Sandy Block's Life of Passion for Knowledge and Wine

The longtime Legal Sea Foods wine director recently passed away at 72

Sandy Block's Life of Passion for Knowledge and Wine
Sandy Block excelled at his job because he held a deep passion for all of wine's myriad aspects, from science to history to service. (Courtesy Legal Sea Foods)
Dec 10, 2021

With the passing of Alexander "Sandy" Block due to cancer on Nov. 21 at the age of 72, the wine and hospitality world has lost an undersung hero. Block was vice president of beverage operations for Legal Sea Foods, the Boston-based restaurant group he joined in 2004. In 1992 he had become a Master of Wine—the first to hold that coveted title on the East Coast—and though not well-known outside of the wine world, within it he was seen as a person of great knowledge, influence and generosity.

While working on his doctoral thesis, Block took a job washing dishes in a restaurant. He soon saw wine service as more appealing and moved in that direction. When the sommelier quit, Block got the job because he was the only server who spoke French. His intellectual rigor and studies quickly shifted from PhD to MW. As he told WineSpectator.com last year, "I started to go to wine tastings and eventually fell in love with wine. It combined theology, chemistry, biology, history, language, culture and gastronomy, and it seemed like it was an endlessly fascinating subject. You can't ever master this stuff."

Block is survived by his wife, Joanie, sons Daniel and Matthew, and brother Stephen. In a telephone conversation last week, Daniel expanded on that love: "Although his career moved from academia to the wine world, there is a common thread throughout his life, which was an appreciation for writing and learning. As he entered into the wine world his appreciation for knowledge of history was so pivotal to his understanding wine. He also deepened his mastery and love of writing, which contributed to his ability to be a strong communicator for the wine industry. He wrote hundreds of articles in different publications. Later in life he returned to a first love of his, which was fiction writing, and in the last decade published over 45 short stories."

Legal began as a grocery store in 1904, adding a fish market in 1950 and a restaurant in 1968. Legal's now more than 30 restaurants, seven of which hold Wine Spectator Restaurant Awards, were run for decades by Roger Berkowitz, the grandson of the founder (in 2020 Berkowitz sold the restaurant portion of the company but retains retail and online sales). Julia Child was a regular, and in the days of Almaden carafes she suggested that Berkowitz serve Vouvray and Muscadet. This started an ongoing wine ethos at Legal: Serve wines other people aren't and sell at a lower markup.

Block hewed to that and brought to it knowledge and a joy in discovery, which he shared through staff education. (He also taught wine history at Boston University.) He was a great believer in blind tastings with staff and distributors. He also instituted an 18-hour class on overall wine knowledge, service and matching. He estimated that in total several thousand people took the class.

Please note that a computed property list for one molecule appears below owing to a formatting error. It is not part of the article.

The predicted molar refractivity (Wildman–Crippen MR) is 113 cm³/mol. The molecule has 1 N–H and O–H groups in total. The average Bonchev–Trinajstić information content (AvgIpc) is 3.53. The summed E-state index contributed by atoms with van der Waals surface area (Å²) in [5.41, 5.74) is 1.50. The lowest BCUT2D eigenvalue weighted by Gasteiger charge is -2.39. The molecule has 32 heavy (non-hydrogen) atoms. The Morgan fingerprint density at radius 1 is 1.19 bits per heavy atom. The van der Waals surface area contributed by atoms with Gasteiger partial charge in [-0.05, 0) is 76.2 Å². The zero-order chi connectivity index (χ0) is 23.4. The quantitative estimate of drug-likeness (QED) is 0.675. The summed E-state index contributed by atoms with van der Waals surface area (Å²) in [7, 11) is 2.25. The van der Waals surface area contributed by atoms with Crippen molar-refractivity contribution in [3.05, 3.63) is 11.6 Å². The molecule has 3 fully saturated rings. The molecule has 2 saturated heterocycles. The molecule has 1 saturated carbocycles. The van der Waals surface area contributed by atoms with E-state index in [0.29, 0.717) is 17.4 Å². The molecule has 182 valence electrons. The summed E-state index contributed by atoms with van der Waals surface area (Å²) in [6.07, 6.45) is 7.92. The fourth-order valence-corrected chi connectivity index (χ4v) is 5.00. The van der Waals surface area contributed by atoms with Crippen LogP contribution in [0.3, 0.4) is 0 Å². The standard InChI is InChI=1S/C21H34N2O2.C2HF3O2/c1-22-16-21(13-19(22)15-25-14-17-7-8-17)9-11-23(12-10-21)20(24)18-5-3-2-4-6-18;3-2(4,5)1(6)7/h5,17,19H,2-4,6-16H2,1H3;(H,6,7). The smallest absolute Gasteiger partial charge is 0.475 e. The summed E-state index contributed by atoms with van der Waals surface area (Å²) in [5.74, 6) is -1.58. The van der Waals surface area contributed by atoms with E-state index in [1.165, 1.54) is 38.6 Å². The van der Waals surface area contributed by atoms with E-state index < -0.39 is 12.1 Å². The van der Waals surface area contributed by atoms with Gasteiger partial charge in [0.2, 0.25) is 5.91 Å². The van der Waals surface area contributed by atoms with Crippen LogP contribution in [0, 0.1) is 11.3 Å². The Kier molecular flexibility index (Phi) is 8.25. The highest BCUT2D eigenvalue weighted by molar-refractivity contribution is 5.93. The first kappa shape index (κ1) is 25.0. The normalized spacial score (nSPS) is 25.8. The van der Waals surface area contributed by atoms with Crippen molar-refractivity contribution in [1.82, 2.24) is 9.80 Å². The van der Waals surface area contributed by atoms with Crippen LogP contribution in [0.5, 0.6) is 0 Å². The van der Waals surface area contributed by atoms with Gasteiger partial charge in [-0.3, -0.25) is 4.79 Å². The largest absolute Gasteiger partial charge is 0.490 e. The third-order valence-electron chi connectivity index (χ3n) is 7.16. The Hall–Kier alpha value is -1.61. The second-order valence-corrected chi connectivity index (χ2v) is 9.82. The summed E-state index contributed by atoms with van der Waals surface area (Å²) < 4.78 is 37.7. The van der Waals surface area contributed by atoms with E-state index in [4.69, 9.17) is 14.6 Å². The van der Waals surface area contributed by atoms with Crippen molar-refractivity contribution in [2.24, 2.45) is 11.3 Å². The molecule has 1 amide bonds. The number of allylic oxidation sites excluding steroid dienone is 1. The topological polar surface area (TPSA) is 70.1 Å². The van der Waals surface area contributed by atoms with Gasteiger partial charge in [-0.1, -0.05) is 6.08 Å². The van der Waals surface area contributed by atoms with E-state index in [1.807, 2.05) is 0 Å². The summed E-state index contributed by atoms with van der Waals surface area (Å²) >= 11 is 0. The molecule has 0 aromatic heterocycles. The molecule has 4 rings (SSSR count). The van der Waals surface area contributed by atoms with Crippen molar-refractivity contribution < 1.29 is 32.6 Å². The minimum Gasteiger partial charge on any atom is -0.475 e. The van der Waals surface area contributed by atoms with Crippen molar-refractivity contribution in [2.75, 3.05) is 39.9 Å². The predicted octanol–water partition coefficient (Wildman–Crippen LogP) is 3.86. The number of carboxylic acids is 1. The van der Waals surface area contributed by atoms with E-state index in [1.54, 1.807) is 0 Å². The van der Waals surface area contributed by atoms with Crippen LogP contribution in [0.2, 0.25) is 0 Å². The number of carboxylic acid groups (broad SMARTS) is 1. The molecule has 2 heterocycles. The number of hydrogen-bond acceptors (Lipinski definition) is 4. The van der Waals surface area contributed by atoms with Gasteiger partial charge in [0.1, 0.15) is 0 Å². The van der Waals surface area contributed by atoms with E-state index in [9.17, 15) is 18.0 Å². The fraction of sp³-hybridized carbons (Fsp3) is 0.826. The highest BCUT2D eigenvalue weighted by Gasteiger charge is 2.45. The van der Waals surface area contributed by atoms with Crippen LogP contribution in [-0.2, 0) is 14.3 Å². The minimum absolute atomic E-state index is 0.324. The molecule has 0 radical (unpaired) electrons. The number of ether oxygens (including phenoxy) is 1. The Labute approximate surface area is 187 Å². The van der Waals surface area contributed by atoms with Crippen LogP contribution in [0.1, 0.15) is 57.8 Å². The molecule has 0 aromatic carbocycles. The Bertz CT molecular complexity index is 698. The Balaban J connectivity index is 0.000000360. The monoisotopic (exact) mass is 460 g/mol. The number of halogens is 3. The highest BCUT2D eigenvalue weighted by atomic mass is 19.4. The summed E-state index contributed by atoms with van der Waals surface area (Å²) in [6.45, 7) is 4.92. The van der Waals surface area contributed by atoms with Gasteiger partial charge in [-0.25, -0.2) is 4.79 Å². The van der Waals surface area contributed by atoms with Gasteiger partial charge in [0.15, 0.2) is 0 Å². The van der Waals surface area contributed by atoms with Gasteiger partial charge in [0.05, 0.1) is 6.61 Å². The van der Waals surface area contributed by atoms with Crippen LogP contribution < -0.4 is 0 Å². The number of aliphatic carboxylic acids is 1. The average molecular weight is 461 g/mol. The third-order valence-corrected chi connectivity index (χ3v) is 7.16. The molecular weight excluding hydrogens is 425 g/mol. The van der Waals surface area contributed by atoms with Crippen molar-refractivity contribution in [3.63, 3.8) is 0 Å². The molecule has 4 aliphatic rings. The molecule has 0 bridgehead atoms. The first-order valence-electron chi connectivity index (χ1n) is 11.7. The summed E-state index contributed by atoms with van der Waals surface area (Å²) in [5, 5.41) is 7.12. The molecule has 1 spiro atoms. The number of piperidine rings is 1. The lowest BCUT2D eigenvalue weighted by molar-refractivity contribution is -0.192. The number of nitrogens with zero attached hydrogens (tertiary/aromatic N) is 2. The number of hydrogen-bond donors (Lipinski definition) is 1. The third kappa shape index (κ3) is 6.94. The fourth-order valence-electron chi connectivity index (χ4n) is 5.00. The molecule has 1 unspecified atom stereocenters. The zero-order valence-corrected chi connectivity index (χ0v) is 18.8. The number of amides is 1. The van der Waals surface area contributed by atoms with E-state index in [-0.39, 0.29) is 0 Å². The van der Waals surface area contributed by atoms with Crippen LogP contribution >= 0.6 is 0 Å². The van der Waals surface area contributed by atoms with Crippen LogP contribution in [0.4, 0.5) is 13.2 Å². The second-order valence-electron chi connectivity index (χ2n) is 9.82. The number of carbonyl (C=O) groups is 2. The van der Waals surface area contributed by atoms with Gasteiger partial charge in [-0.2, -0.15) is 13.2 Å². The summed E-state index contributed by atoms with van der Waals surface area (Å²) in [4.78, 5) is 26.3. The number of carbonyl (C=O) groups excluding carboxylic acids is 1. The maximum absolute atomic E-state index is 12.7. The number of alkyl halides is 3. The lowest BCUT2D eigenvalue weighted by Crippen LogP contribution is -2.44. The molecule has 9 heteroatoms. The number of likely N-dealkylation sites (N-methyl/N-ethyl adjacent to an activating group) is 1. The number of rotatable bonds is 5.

I have enjoyed the benefits of this a number of times. On my first visit to Legal ages ago, I was astonished at the quality of advice a very young polo-shirted server gave me regarding matching an Austrian wine flight to my curried fish.

I had the pleasure of interviewing Berkowitz and Block for a menu story I wrote in 2017, and also spending a day with them photographing the dishes, wines and the Legal team and family at Berkowitz's house on Nahant outside of Boston.

In person Block was warm and personable; lots of eye contact and the twinkle of someone who knows a lot but is humble too. I especially remember one moment: We did several set shots with people that day. Everyone was dressed up and we would position them and then the photographer would fire off a bunch of shots, reposition people and shoot more. Being the subject of such work can be awkward. When we did an opening shot of Berkowitz, his parents and Block it felt uncomfortable at first. Cameras seem to get intimidatingly large when pointed at you.

Then Block poured everyone Champagne and started speaking smilingly to the group and it was as if the camera shrunk. He'd simply offered them a glass of wine and engaged them in conversation, an act he had performed countless times over decades. A career and a life built on service, hospitality and understanding.

So I encourage you to honor Sandy Block's works and his memory by raising a glass of Taittinger Brut Champagne La Française NV, the wine he poured for his friends on that beautiful day by the sea.

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